Desperation & Diabetes
Years ago, Jeff was an unhealthy man at 350 lbs. deeply concerned about his health. He had just been given a year to live with his diabetes. He lacked mobility and flexibility. After his spinal cord fusion Jeff was left searching for something. Desperate and down he gained the courage one day to walk into Inlet Yoga in Murrells Inlet, SC. It was here after class, walking outside to his car, paths collided, Jeff met the owner, Maribeth McKenzie.
This encounter was about tears and a cry for help and this encounter changed everything. Maribeth took Jeff under her wing and since, Jeff has been a yogi and a dear friend of Maribeth.
Jeff practices at Inlet Yoga in Murrells Inlet and is under the instruction of Maribeth in his 200-Hour Certification to become a Yoga Teacher. He can’t believe it either, but he can believe that yoga has been transformational in his state of health today.
200-Hour Certification Yoga Teacher
“I never thought I would be a 200 hour certified yoga teacher,” says Jeff.
Why Jeff and Yoga . . . Is it about Religion?
Yoga and Mental Health
Ask Jeff’s therapist about Jeff’s mental health and she will say, “Jeff is a high functioning man living with mental illness.” Jeff is diagnosed with major depression, bi-polar type 2, and PTSD.
A mental health advocate and a teacher of mental health, Jeff is educated and very strong in his opinion in what a person living with mental health needs to do in order to live a healthy and fulfilling life. Jeff walks what he preaches and that is therapy/counseling and medication combined with self-care and doing the work necessary. For Jeff, his self-care and yoga practice are equally important to his taking his medication and being in touch with his therapist.
A person living with mental illness should first consult a mental health professional as their first priority. Jeff also things that being honest and advocating for oneself, a person should consider practicing yoga (with the permission of their doctor) for the many benefits practicing yoga does for the mind, body, and spirit.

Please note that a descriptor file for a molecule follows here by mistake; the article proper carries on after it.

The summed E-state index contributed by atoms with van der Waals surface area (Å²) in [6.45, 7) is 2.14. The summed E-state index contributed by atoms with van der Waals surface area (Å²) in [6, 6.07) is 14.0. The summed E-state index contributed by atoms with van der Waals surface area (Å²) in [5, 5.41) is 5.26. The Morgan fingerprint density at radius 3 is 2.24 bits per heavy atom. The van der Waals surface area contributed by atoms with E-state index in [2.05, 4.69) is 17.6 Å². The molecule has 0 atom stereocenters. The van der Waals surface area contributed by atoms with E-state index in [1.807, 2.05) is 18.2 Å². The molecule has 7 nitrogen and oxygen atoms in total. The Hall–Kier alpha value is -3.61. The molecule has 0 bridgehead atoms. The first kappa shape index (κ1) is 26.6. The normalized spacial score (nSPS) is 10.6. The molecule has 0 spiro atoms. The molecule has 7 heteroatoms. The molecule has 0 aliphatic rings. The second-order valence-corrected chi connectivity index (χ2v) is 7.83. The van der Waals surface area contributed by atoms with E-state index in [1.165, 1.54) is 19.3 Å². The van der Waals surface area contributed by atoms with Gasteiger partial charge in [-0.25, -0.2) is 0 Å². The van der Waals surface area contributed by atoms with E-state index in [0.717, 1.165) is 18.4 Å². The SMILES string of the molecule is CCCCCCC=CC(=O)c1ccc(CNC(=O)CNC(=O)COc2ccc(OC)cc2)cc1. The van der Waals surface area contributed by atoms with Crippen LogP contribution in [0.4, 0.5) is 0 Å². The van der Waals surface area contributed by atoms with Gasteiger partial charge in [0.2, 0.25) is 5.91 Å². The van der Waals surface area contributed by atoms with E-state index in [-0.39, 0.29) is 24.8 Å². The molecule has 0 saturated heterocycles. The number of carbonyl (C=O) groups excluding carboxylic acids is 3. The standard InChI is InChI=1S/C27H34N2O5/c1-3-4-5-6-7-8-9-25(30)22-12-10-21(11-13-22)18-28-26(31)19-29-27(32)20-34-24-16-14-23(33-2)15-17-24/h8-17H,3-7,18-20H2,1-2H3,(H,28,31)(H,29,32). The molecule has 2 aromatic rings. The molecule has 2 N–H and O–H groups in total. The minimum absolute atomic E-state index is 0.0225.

Yoga is not a Religion, it’s a Moral Compass of Ethical Guidelines
There is an ethical foundation that a practicing yogi follows and that is called the Yamas, a universal morality, and the Niyamas, which are rules or laws in which to live by. Take today’s youth for a minute and many are shying away from Christianity. As they’re turning away from Christianity many are thinking they have to become Atheist. Why?
Today’s youth need support and an understanding in how they should live their lives. They need guidance from a trusted source that is non-judgemental or opinionated.
With Yoga’s Ethical Foundation of the Yamas and the Niyamas, Jeff thinks it’s a guide in how to live and love to find bliss in your life and being.
What are the Yamas?
Yamas are the moral, ethical and spiritual guidelines of a person wanting balance, bliss, health, and well-being.
There are five different characteristics, and these can be observed in our actions, words and thoughts.
1. Ahimsa — Non-Violence
Ahimsa means total compassion towards all living things, including one self. This means simply that we should not harm ourselves, or any other living being. When we can realize that we are all connected, when hurting someone or something else is the same as hurting ourselves, and vice versa, we can start to get a hold of the true meaning of Ahimsa. This has a lot to do with kindness, respect for ourselves and others. It’s about compassion and empathy.
2. Satya — Truthfulness
Satya is a commitment to the truth. It’s encouraging us to speak the truth to ourselves, and to those around us. Truth can often be a scary thing, or we think we may hurt someone by being truthful. But often, not being truthful can be much more harmful for ourselves and for our loved ones. The truth can be delivered with care and compassion, and in this way the truth can be very liberating.
3. Asteya — Non-Stealing
Anything which is not freely given to us can be considered stealing. And it does not mean stealing money or possessions from someone; we rarely do this in our daily lives. But how often are we trying to steal time from someone, trying to persuade someone to do something they don’t freely want to do, or asking for someone’s attention when it is not freely given?
Non-stealing also means that we should cultivate a feeling of abundance within us. Realizing that we do not lack anything, but have everything. We can be grateful of the things we have instead of trying to take what is not naturally ours.
4. Brahmacharya — Sense Control
Brahmacharya is often interpreted as celibacy, abstinence from sex. But what this means is that we could be more aware of how we use our sexual energy, and that we should not use it in a way that brings harm to us or to others.
5. Aparigraha — Non-Coveting or Non-Attachment
When we hold on to things, we are not allowing ourselves to be free. This is not just about holding on to material things, but also ideas and concepts that we may have about life, about the events in our lives, and about ourselves and our personalities.